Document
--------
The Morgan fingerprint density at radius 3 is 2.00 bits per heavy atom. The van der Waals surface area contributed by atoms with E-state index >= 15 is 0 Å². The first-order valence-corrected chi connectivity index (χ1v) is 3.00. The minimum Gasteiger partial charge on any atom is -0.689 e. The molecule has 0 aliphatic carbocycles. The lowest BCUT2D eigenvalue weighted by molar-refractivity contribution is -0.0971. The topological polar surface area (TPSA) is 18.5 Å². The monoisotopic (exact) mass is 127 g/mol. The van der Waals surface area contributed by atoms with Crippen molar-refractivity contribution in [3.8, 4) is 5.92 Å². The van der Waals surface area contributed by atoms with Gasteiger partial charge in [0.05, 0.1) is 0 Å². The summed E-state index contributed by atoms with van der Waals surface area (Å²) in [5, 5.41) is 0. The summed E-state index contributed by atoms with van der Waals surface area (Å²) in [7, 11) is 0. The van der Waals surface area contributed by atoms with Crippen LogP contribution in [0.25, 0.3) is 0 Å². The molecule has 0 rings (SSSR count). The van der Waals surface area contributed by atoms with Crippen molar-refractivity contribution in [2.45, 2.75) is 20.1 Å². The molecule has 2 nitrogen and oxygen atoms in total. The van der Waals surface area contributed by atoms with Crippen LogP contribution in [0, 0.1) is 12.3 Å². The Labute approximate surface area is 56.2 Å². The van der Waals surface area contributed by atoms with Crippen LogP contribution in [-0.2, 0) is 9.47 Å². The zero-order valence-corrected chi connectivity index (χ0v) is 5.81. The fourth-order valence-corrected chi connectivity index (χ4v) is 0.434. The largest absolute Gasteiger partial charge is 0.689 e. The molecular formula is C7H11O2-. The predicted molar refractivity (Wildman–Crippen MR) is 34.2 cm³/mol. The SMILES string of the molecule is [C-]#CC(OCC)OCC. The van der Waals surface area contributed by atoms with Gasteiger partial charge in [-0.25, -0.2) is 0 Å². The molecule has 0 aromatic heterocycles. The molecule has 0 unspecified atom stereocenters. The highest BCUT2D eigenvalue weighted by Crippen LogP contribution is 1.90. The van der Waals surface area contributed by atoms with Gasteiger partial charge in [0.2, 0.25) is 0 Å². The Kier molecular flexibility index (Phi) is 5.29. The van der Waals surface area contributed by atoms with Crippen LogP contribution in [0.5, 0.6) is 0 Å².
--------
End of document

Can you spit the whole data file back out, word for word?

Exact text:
The Morgan fingerprint density at radius 3 is 2.00 bits per heavy atom. The van der Waals surface area contributed by atoms with E-state index >= 15 is 0 Å². The first-order valence-corrected chi connectivity index (χ1v) is 3.00. The minimum Gasteiger partial charge on any atom is -0.689 e. The molecule has 0 aliphatic carbocycles. The lowest BCUT2D eigenvalue weighted by molar-refractivity contribution is -0.0971. The topological polar surface area (TPSA) is 18.5 Å². The monoisotopic (exact) mass is 127 g/mol. The van der Waals surface area contributed by atoms with Crippen molar-refractivity contribution in [3.8, 4) is 5.92 Å². The van der Waals surface area contributed by atoms with Gasteiger partial charge in [0.05, 0.1) is 0 Å². The summed E-state index contributed by atoms with van der Waals surface area (Å²) in [5, 5.41) is 0. The summed E-state index contributed by atoms with van der Waals surface area (Å²) in [7, 11) is 0. The van der Waals surface area contributed by atoms with Crippen LogP contribution in [0.25, 0.3) is 0 Å². The molecule has 0 rings (SSSR count). The van der Waals surface area contributed by atoms with Crippen molar-refractivity contribution in [2.45, 2.75) is 20.1 Å². The molecule has 2 nitrogen and oxygen atoms in total. The van der Waals surface area contributed by atoms with Crippen LogP contribution in [0, 0.1) is 12.3 Å². The Labute approximate surface area is 56.2 Å². The van der Waals surface area contributed by atoms with Crippen LogP contribution in [-0.2, 0) is 9.47 Å². The zero-order valence-corrected chi connectivity index (χ0v) is 5.81. The fourth-order valence-corrected chi connectivity index (χ4v) is 0.434. The largest absolute Gasteiger partial charge is 0.689 e. The molecular formula is C7H11O2-. The predicted molar refractivity (Wildman–Crippen MR) is 34.2 cm³/mol. The SMILES string of the molecule is [C-]#CC(OCC)OCC. The van der Waals surface area contributed by atoms with Gasteiger partial charge in [-0.25, -0.2) is 0 Å². The molecule has 0 aromatic heterocycles. The molecule has 0 unspecified atom stereocenters. The highest BCUT2D eigenvalue weighted by Crippen LogP contribution is 1.90. The van der Waals surface area contributed by atoms with Gasteiger partial charge in [0.2, 0.25) is 0 Å². The Kier molecular flexibility index (Phi) is 5.29. The van der Waals surface area contributed by atoms with Crippen LogP contribution in [0.5, 0.6) is 0 Å².